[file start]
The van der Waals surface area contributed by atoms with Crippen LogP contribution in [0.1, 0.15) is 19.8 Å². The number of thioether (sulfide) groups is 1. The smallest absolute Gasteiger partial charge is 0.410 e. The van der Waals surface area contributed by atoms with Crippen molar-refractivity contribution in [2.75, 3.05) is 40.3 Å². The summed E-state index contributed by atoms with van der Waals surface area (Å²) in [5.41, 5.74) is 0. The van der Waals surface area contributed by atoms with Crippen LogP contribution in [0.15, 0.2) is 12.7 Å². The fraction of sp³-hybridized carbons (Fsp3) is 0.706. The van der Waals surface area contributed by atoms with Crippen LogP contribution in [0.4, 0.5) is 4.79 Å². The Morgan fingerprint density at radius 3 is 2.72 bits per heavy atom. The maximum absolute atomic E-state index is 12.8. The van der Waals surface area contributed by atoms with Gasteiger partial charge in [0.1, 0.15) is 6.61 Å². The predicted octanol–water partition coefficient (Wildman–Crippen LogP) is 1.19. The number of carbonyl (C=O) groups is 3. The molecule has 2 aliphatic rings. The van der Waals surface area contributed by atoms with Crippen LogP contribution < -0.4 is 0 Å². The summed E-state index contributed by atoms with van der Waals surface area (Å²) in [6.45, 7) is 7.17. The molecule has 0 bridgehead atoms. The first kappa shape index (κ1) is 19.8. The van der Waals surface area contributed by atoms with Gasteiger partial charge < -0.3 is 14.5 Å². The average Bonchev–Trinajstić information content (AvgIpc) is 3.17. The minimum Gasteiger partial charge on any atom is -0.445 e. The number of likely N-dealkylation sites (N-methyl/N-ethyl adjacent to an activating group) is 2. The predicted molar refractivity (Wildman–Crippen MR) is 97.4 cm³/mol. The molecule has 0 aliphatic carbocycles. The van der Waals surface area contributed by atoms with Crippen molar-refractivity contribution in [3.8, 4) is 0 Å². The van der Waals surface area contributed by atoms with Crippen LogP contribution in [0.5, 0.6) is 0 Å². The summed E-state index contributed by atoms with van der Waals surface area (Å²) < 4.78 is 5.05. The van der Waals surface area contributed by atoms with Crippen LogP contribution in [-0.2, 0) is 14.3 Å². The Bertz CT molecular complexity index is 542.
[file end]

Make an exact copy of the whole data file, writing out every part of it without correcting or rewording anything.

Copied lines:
The van der Waals surface area contributed by atoms with Crippen LogP contribution in [0.1, 0.15) is 19.8 Å². The number of thioether (sulfide) groups is 1. The smallest absolute Gasteiger partial charge is 0.410 e. The van der Waals surface area contributed by atoms with Crippen molar-refractivity contribution in [2.75, 3.05) is 40.3 Å². The summed E-state index contributed by atoms with van der Waals surface area (Å²) in [5.41, 5.74) is 0. The van der Waals surface area contributed by atoms with Crippen LogP contribution in [0.15, 0.2) is 12.7 Å². The fraction of sp³-hybridized carbons (Fsp3) is 0.706. The van der Waals surface area contributed by atoms with Crippen LogP contribution in [0.4, 0.5) is 4.79 Å². The Morgan fingerprint density at radius 3 is 2.72 bits per heavy atom. The maximum absolute atomic E-state index is 12.8. The van der Waals surface area contributed by atoms with Gasteiger partial charge in [0.1, 0.15) is 6.61 Å². The predicted octanol–water partition coefficient (Wildman–Crippen LogP) is 1.19. The number of carbonyl (C=O) groups is 3. The molecule has 2 aliphatic rings. The van der Waals surface area contributed by atoms with Crippen LogP contribution < -0.4 is 0 Å². The summed E-state index contributed by atoms with van der Waals surface area (Å²) in [6.45, 7) is 7.17. The molecule has 0 bridgehead atoms. The first kappa shape index (κ1) is 19.8. The van der Waals surface area contributed by atoms with Gasteiger partial charge < -0.3 is 14.5 Å². The average Bonchev–Trinajstić information content (AvgIpc) is 3.17. The minimum Gasteiger partial charge on any atom is -0.445 e. The number of likely N-dealkylation sites (N-methyl/N-ethyl adjacent to an activating group) is 2. The predicted molar refractivity (Wildman–Crippen MR) is 97.4 cm³/mol. The molecule has 0 aliphatic carbocycles. The van der Waals surface area contributed by atoms with Crippen molar-refractivity contribution in [3.8, 4) is 0 Å². The van der Waals surface area contributed by atoms with Crippen LogP contribution in [0.5, 0.6) is 0 Å². The summed E-state index contributed by atoms with van der Waals surface area (Å²) < 4.78 is 5.05. The van der Waals surface area contributed by atoms with Crippen LogP contribution in [-0.2, 0) is 14.3 Å². The Bertz CT molecular complexity index is 542.